The builders' mafia

Until recently, one refrain of a song in praise of slum dwellers was on most Indian lips. The refrain, ‘Jai-ho, Jai-ho,’ had attracted so much attention that it fetched an Oscar award. What the song conveyed was how those who were on the margin were doing their best to come up, without challenging the society. There was no demolition of houses or buildings which had come up illegally. The worst came only a few days ago.

True, natural calamities are hard to avert. But what happened at Mumbra, in the Thane district of Maharashtra, could well have been avoided but for the administrative inadequacies. It was more of a man-made crisis. Greedy real estate owners, contractors, politicians and bureaucrats, who maintain their regular liaisons, will have to share the blame for the tragedy which took the toll of 74 people and injuring 61 others.

When an eight-storey tower for slum dwellers comes up in a record three-four months, it is understandable how the building may have been raised. It is not easy obtaining approvals from civic authorities or getting a plan passed, let alone going ahead with the construction of a multi-storeyed building. It takes several rounds of trips to the municipal offices, spread over months, and that too only after greasing the palms of officials can one think of obtaining approvals from various officialdoms.

This brings us to the basic problem that most metros in the country face today: acute shortage of housing. Obviously, the cake is small and the number of people wanting a slice has been on the increase. Had the size of the cake grown larger there would have been something for everybody to take home. But those in Mumbai know that the tragedy was due to the acute need for housing in Thane and its suburbs and the flourishing land-grab business patronised by the powerful politico-builder-police-civic official nexus. The nexus makes it easier for the builders to ‘manage’ things the way they want.

Apparently, in the Mumbra case the builders had made all arrangements, including providing electricity and water to the residents, without any legal paperwork so that the flats can be occupied by the unsuspecting owners. But such a thing became possible only when the builders have had on their side the Thane Municipal Corporation (TMC) officials, who preferred to remain silent even after the locals had complained about an illegal building coming up in their vicinity.

This goes on to establish how the realtors and municipal officials in the state or, for that matter in any other part of the country where space comes at a premium, connive with each other.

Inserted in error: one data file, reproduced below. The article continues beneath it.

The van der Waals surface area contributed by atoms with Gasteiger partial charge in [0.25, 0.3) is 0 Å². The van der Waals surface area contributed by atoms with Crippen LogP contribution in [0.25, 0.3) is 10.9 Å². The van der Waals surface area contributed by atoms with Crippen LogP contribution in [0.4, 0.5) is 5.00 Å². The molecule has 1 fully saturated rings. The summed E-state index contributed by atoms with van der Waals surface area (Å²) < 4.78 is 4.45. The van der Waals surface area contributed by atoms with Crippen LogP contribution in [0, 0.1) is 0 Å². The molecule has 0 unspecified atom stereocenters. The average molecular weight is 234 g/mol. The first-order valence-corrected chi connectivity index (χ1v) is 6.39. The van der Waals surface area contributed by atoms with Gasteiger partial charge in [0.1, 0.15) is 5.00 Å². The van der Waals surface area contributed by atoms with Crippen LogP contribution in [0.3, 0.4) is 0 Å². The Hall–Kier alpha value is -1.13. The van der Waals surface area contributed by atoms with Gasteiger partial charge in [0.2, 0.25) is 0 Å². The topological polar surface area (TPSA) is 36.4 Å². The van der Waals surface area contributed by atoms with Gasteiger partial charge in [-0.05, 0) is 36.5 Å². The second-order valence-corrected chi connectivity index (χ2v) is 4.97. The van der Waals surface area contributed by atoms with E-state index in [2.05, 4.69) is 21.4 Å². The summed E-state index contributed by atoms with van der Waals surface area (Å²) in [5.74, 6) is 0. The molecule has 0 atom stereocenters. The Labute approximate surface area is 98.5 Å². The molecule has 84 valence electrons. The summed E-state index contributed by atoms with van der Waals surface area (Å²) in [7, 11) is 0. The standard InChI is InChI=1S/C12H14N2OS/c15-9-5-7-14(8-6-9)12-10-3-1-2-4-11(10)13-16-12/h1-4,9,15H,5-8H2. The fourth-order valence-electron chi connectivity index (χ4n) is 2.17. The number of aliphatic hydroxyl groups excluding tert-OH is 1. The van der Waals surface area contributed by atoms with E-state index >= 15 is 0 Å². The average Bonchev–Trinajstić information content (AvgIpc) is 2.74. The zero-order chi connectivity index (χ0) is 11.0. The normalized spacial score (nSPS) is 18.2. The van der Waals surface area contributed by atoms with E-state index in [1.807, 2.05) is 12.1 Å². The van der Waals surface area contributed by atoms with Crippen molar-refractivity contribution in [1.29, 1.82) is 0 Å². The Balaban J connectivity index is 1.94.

Complaints ignored

In the Mumbra case, the TMC officials just ignored the complaints that the tower had come up on tribal or forest land. One thing that has come out clear is that the building has come up on a reclaimed land under which ran a nullah, which carried drainage water, after the TMC officials and a local corporator, who have now been arrested along with a senior police official, had helped. The two builders, who were slapped with culpable homicide charges, too have been taken into custody.

Chief minister Prthviraj Chavan has ordered an inquiry into the collapse. But what is tragic is that the chief minister became wiser after the event to admit in the state Assembly that the building was completely illegal. He further informed the house that Thane had 57 ‘very dangerous’ and 1,159 ‘dangerous’ buildings that were illegal and in which nearly 88,000 people lived. But if one were to take the entire figure of illegal structures in Thane district alone, as submitted by the state government to the Bombay high court three years ago, it had touched the five-lakh mark. It must have multiplied into several more lakhs in and around Mumbai by now.

What happened in Mumbra is not unique. There have been several such cases of official apathy in the past. One such instance that comes to my mind is another seven-storeyed structure that that came down like a pack of cards in the Lalita Park area of New Delhi a few years ago. In this unauthorised East Delhi colony, the building had come up using substandard material. Thirty-four people had died and more than 60 people were injured in that accident. An inquiry was ordered by chief minister Shiela Dikshit then, but nobody knows what happened after that.

However, I do hope the probe ordered by Prithviraj Chavan does not meet the same fate. In most cases only a cursory inquiry is made and notices serviced on illegal constructors or, at worst, penalties levied. The builders after paying up penalties go scot-free. The builder lobby is so strong and powerful that politicians cannot survive without its patronage as they look up to it to fund them during elections. Corruption and greed is such a deep-rooted disease in our body politics that it can’t be pumped out of our system overnight. It needs a bigger political will. But which party has the courage to bell the cat?  
Still the remarkable thing about the efforts of living at the grassroots is the salutation to these people who have no resources. ‘Jai Ho’ has become a salutation to a large extent. If the worst could be avoided, the slum dwellers would come out of the bondage of poverty as the days go by.

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